Daring Watercolor #3

My reference photo of a prospector’s cabin near the Ruby Mine

I decided to bite the bullet and go for an intricate painting that appeal to me. Last fall my husband took me up to a gold mine that he worked at before we were married. This is a camp not far from the Ruby Mine. I plan on visiting again and do a whole day of plein air painting. Very unique, isn’t it?


I believe that this painting is not finished but I want to do this over and over until I loosen up. I started out getting too much into the detail and I started to tighten up. I ignored that fact and figured that today is a “tight” day and just experience it. That way I can recognize and choose how loose or how tight I want to go in the future, I can alternate or control it. Does this make sense?

I tried to get my camera to report exactly what I see visually just about right except that there is more light and the greens are lighter. I tried to match up that beautiful blue in the cock-eye section of the cabin. Too late I realized that it is probably more of a cerulean blue rather than cobalt.

What I learned:

  • Learn my values….dang it! I seem to hover in the mid tones and then try to adjust too late.
  • I need more experience with foliage and trees
  • Get a better grip on perspective.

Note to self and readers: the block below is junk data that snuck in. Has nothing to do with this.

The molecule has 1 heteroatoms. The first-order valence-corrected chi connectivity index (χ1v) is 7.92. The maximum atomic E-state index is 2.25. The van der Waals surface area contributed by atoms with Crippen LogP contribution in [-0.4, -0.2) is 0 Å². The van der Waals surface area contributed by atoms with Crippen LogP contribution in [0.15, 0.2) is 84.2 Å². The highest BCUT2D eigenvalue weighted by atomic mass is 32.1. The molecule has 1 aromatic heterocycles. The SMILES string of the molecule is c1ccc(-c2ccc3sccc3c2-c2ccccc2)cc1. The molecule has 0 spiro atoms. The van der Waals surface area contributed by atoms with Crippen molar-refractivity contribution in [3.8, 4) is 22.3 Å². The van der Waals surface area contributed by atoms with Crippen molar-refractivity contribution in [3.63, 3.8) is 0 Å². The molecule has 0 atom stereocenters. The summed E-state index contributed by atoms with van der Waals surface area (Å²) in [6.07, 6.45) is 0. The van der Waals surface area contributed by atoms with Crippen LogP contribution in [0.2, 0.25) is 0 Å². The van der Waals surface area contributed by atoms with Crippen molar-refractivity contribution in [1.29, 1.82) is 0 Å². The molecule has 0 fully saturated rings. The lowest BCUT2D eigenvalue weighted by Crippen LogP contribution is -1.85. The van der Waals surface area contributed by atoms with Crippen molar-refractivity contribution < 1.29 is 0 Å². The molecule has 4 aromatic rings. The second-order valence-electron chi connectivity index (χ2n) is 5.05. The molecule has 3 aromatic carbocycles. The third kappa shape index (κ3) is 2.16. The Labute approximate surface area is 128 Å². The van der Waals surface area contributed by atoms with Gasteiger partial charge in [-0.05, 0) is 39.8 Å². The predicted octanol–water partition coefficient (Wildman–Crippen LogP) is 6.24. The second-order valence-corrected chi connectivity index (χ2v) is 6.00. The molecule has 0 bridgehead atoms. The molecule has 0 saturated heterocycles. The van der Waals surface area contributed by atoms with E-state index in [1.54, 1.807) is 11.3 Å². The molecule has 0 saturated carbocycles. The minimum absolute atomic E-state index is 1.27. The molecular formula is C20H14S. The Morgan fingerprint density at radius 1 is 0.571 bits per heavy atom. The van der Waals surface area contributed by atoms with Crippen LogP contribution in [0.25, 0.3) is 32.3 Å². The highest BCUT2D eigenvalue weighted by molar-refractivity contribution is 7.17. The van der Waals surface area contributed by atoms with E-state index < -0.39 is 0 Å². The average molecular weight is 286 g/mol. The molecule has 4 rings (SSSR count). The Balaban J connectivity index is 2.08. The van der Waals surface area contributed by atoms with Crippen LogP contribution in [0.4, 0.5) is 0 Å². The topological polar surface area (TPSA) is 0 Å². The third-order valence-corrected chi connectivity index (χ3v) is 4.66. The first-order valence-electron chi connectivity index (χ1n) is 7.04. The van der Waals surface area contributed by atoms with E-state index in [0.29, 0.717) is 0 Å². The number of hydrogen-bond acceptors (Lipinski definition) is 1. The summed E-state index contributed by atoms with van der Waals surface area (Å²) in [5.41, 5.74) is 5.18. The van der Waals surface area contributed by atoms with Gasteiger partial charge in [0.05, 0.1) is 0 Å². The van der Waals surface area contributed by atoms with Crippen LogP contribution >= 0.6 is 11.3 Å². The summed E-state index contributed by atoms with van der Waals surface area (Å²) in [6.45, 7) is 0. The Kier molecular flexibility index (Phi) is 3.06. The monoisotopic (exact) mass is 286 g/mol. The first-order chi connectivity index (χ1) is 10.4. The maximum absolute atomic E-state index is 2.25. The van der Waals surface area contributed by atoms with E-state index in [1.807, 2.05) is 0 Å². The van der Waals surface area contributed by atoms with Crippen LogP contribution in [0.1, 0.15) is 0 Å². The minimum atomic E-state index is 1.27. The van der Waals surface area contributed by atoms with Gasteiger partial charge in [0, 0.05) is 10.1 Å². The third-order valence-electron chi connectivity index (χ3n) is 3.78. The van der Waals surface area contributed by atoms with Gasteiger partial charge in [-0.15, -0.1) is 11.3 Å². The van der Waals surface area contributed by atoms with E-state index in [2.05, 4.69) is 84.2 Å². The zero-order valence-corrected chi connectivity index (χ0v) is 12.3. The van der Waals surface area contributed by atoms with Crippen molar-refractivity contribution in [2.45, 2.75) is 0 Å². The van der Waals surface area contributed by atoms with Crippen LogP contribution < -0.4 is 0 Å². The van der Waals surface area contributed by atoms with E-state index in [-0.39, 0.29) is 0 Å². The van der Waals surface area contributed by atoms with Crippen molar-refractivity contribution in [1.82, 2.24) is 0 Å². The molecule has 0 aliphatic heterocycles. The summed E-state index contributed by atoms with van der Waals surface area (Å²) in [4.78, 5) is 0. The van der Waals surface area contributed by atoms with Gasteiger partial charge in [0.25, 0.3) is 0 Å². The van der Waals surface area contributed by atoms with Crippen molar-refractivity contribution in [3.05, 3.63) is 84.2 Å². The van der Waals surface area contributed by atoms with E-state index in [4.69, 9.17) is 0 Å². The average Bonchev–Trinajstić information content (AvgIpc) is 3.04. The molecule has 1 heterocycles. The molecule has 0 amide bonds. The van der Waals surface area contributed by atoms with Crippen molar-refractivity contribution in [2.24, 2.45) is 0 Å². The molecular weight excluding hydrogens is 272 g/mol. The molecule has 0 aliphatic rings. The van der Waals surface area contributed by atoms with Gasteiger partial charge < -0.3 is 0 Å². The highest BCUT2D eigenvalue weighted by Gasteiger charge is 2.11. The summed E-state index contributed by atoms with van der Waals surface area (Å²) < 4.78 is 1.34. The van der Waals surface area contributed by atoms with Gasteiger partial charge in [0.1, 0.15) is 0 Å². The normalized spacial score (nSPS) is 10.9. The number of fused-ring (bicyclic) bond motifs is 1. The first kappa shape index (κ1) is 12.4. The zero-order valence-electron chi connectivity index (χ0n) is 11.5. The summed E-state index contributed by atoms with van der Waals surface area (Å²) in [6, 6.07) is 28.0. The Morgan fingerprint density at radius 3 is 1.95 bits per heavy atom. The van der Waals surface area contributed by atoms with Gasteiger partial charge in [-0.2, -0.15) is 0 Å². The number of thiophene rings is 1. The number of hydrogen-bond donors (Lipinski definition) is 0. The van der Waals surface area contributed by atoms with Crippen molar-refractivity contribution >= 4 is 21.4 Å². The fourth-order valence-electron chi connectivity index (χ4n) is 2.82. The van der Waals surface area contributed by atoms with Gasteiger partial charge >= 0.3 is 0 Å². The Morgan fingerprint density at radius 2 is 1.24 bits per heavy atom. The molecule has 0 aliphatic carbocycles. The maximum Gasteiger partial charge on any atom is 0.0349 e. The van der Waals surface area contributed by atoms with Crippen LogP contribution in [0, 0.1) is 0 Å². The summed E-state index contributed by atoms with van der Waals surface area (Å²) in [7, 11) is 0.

• there are subjects that can benefit from a sloppy approach. I think with this subject a tight/sloppy would have been just right.
  • I need to watch the water mixture with my paint. I seem to always have too much water and end up with insipid mixtures.
  • Watch my paint mixtures. I seem to forget that watercolor is gorgeous with clear translucent washes or bites of color, avoid mud.
  • Learn dry brush to use it more effectively, it would have really make that tin pop.
  • I have yet to find my style, feels like I am trying to emulate other artists or something. My style is not ringing true in this depiction. I figure that is normal being that I am still in the learning process.

I found making color swatches and putting them up on the wall in front of me helped. Though some of the colors that I had back then I haven’t since replaced. It takes time but it is a great reference tool.


31 thoughts on “Daring Watercolor #3

  1. Good idea to create the color swatches of paint colors, Margaret. I recently purchased a book that talks about seeing your subject in specific colors. I’m probably not describing it correctly. I will try to post the book on my blog tomorrow. 🙂 I love the photo of the old cabin! Looks like a challenging subject! I struggle with painting loosely too in watercolors. I like how you allowed your colors to blend together which is not always easy to do either. Good idea to keep painting the same subject over and over again. I look forward to seeing how your next one changes. 🙂

    Liked by 2 people

  2. This is awesome, Margaret! 😍I love that you share what you’ve learned…. I’ve yet to learn most of it… hehe. Your posts are inspiring! And the subject matter is awesome… I love what you did on this first pass. Looks pretty stellar to me… will be fun to see what happens next with it!

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    1. why thank you Charlie! I am of course not satisfied but then I will not focus on that. 🙂 I might give it another go tomorrow or just hang loose with my Chief , my portrait based on one of Edward Curtis’s photos, just to give myself a break. I am not planning on anything and will find out soon enough. Your comment gave me a definite “atta girl”!

      Liked by 1 person

  3. Teresa Pence Baribault